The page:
Sixth Sunday after Epiphany

After a heady exposition of how true, Godly wisdom is given by the Spirit of God, Paul returns to directly address the Corinthians’ divisions–and the assessments of themselves and their leaders upon which those divisions are based.

February 13, 2011

Second Reading
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Commentary on 1 Corinthians 3:1-9

After a heady exposition of how true, Godly wisdom is given by the Spirit of God, Paul returns to directly address the Corinthians’ divisions–and the assessments of themselves and their leaders upon which those divisions are based.

For people who considered themselves wise, Paul has some hard words about true wisdom.

Not a Spiritual People
In 2:6 Paul indicated that there was more wisdom from God to be had beyond merely the word of the cross. Such wisdom is spoken “among the mature.” The implication there that the Corinthians might not qualify as “mature” is explicitly stated here, “I could not speak to you as spiritual people, but rather as people of the flesh, as to infants in Christ” (3:1).

Here is another verse whose full significance we might skip by if we’re not paying close attention. First, Paul’s very description of them as immature, and therefore not capable of receiving the wisdom of God, flies in the face of their own self-assessment as wise people.

More than this, however, Paul’s assessment undermines their self-understanding as a “Spiritual” people. These Christians take tremendous pride in their Spiritual gifts, as we see in 1 Corinthians 12-14. But those gifts themselves are not being used in keeping with the gospel. Thus, paradoxically, the very use of Spiritual gifts by the Corinthians calls their spirituality into question.

Later on, Paul will speak of being a Spiritual person as a function of participating in the life of the resurrected Christ (15:44-49). To be “in Christ” is, by definition, to be a (Holy) Spiritual person.

Thus, when Paul says that he could not speak to the Corinthians as to mature, Spiritual people (3:1) he is not only telling them to grow up, he is also undercutting their mis-placed self assessment as being particularly mature, particularly wise, particularly spiritual–super Christians!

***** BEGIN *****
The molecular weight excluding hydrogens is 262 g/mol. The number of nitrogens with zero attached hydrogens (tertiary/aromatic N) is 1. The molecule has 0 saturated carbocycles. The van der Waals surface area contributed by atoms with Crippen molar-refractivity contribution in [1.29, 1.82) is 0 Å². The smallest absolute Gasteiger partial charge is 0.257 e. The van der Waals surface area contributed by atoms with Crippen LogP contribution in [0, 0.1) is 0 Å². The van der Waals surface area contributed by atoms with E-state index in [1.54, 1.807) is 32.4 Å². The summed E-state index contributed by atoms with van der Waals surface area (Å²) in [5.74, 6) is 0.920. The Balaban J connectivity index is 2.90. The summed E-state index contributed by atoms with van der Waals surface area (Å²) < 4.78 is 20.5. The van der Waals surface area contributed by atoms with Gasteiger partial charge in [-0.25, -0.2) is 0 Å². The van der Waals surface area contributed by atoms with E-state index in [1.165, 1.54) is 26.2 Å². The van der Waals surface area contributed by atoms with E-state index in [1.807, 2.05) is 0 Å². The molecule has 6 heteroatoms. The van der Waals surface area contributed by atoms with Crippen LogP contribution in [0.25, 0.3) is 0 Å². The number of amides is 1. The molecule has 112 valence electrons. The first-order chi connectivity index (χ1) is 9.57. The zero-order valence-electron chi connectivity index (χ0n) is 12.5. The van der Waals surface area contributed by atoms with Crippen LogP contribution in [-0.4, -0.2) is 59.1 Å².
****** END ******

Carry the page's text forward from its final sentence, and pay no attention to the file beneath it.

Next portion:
If Paul did not give them the full wisdom of which he was capable, it is their own lack of maturity that dictated it (3:2-4). And once again we find that the Corinthians occupy the same ground upon which we too easily find ourselves standing. We come up with infinite ways to measure spiritual maturity. But Paul brings the Corinthians, and us, back to the simple measure of our life together. “For as long as there is jealousy and quarreling among you, are you not of the flesh?” (3:3).

Paul has argued that at the heart of our Christian identity is our oneness in Christ. It might be worth exploring if we have been willing to hold ourselves and our leaders up to this standard of maturity. Are we demanding an end to jealousy and quarreling?

Acknowledging Each Other’s Labors
In a series of images, Paul proceeds to put his and Apollos’ ministries in proper perspective. Different leaders in the church should not be seen as rallying points for competing parties, but as co-workers performing complimentary tasks for the achievement of a common goal.

In 1:21 Paul had contrasted God’s wisdom with the world’s by saying that God saves by means of the belief that comes when people hear the word of the cross. Now, he urges the Corinthians to see that both he and Apollos are servants through whom the Corinthians have come to such believe (3:5).

Notice how Paul has undermined their efforts to flock to one leader over another. Although worldly wisdom and God’s wisdom are antithetical concepts, he places both himself and his purported competitor Apollos on the side of God’s wisdom and the gospel. Rather than villainize Apollos, Paul insists that the only way to rightly interpret the work of God in Corinth is to see that both men have been working together, under God, to build the church.

Paul uses two metaphors to help the Corinthians imagine his and Apollos’ complimentary ministries. First, in an agricultural metaphor, he depicts himself as the one who scattered the seed and Apollos as the one who cared for it by watering it. But any growth is only from God–which means that God is the only person in that whole interchange who is worthy of allegiance (3:6-7). The imagery shows why all the Corinthians should be allied together under God.

If Paul and Apollos are one, united in their work for and with God (3:8-9), where does that leave the Corinthians? They are the field over which the leaders are working (3:9), or the building they are helping construct (3:9-12). The Corinthians are dependent on both workers, and should not be allying themselves with one against the other.

The Cross, Our Canon
The first few chapters of 1 Corinthians lay down a number of challenges for the contemporary church. Are we willing to see our own division and quarreling as the fruit of immature spirits rather than of righteous indignation? Are we willing to use the economy of the cross as our measure of the world rather than measuring the people of cross by the economy of the world?

And, even more challenging: when we or our people are pitched against another person and his or her followers, are we willing to step back and re-tell the story so that everyone can look at the other as “sister,” acknowledge that the other is “brother,” and see the work that each is engaged in as an indispensable aspect of the work of the Kingdom of God?

Perhaps the most formidable call of 1 Corinthians is not simply to recognize that our own divisions are not God’s best for God’s people, but to take up its insistence that we make the gospel message of the one, crucified Christ our own canon for measuring the church. Are we, in fact, a cross-shaped people?